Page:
The Hong Kong Treasury decided against the notion of creating a central bank digital currency (CBDC) yesterday, but said that they will monitor the situation.
Hong Kong is ‘Already Efficient’
Acting Secretary for Financial Services and the Treasury, Mr Joseph Chan, said, in a press release, that Hong Kong does not need a CBDC at this time because it already has an efficient payment infrastructure. He did not answer whether or not Hong Kong will recognize cryptocurrencies as legal tender.
“The HKMA has carried out research on CBDC. At the same time, the HKMA notes that the benefits of CBDC and its efficiency gains will depend on the actual circumstances of a jurisdiction. In the context of Hong Kong, the already efficient payment infrastructure and services make CBDC a less attractive proposition. The HKMA has no plan to issue CBDC at this stage but will continue to monitor the international development.”
Mr Chan’s reply referenced a CBDC study by the Committee on Payments and Market Infrastructure (CPMI) and the Markets Committee (MC). The study states that when deciding if a CBDC is appropriate, a government should consider the role of the central bank, financial stability and cross-border payment systems. It considers several effects of having a CBDC, including that it may make a country’s fiscal policy harder to implement.
On this study, Mr Chan said: “CBDC that could be made widely available to the general public and serve as an alternative safe, robust and convenient payment instrument raises important questions and challenges that would need to be addressed. The HKMA will continue to engage with the central banking community, including the PBoC, to study the potential and the costs and benefits of implementing CBDC.”
He added that there may be fewer benefits of a CBDC if the country already has an efficient retail sector in place or is about to implement one. Hong Kong is set to bring in a faster payments system in September 2018, which is designed for the banking system, but will cater for fintech companies. In September 2017, the same official, Mr Chan, said that this will bring in a ‘new era of smart banking.’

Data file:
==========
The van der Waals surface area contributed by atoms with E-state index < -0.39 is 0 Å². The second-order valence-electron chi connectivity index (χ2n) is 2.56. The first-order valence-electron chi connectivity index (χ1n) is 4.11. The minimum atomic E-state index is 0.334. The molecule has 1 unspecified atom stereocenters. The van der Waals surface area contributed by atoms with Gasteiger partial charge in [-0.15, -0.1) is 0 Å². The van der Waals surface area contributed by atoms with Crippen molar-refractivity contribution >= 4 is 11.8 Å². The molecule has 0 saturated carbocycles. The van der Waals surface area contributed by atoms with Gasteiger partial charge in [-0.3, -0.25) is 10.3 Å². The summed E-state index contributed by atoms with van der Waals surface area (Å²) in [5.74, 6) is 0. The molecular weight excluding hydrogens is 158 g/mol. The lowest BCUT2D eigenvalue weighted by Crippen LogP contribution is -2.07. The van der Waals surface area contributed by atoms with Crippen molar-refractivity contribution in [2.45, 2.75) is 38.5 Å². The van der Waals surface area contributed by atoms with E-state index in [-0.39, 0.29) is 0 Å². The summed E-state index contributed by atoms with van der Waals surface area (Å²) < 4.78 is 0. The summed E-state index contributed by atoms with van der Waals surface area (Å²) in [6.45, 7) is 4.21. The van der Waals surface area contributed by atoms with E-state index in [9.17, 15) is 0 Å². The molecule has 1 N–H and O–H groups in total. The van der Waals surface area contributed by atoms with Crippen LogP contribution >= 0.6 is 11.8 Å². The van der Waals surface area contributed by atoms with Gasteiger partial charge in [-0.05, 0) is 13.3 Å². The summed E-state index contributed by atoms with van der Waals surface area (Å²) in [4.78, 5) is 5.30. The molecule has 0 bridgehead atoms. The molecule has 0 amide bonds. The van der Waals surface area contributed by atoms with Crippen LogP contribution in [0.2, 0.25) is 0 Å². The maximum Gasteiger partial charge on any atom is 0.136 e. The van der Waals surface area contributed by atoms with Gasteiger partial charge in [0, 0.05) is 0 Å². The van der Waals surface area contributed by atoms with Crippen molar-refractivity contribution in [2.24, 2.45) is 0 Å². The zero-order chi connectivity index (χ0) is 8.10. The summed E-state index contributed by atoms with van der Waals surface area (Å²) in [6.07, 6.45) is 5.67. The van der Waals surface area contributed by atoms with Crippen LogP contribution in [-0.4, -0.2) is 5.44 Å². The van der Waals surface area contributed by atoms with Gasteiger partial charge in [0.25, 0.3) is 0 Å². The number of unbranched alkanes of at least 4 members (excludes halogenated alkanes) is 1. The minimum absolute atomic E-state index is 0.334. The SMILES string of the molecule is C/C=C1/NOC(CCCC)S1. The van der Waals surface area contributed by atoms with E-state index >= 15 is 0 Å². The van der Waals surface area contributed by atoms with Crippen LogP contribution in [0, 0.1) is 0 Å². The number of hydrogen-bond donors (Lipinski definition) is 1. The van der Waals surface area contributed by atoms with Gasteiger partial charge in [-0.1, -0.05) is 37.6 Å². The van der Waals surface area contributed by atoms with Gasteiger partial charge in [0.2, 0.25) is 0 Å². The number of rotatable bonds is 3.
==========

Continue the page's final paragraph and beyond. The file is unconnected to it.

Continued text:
Fears Over Money Laundering
Yesterday, Mr Chan also highlighted the issue of anonymous trading of cryptocurrencies for posing potential money laundering risks. He focused on the requirement for exchanges and cryptocurrency-related businesses to perform Know-Your-Customer (KYC) and Anti-Money-Laundering (AML) checks. In February, Hong Kong’s Securities and Futures Commission (SFC) warned crypto exchanges that they should not support tokens that could be deemed securities.
The SFC has already interfered with one initial coin offering (ICO), which it deemed to be offering a ‘collective investment scheme.’ The Black Cell ICO, which offered users the ability to redeem equity shares, was ordered to not sell any tokens to residents of Hong Kong.
In addition to this, Hong Kong’s Financial Services and Treasury Bureau (FSTB) and Investor Education Center (IEC) have launched a combined campaign to educate investors about cryptocurrencies. The information focused on the potential risks of cryptocurrencies and was aimed at helping individuals to make informed investments.
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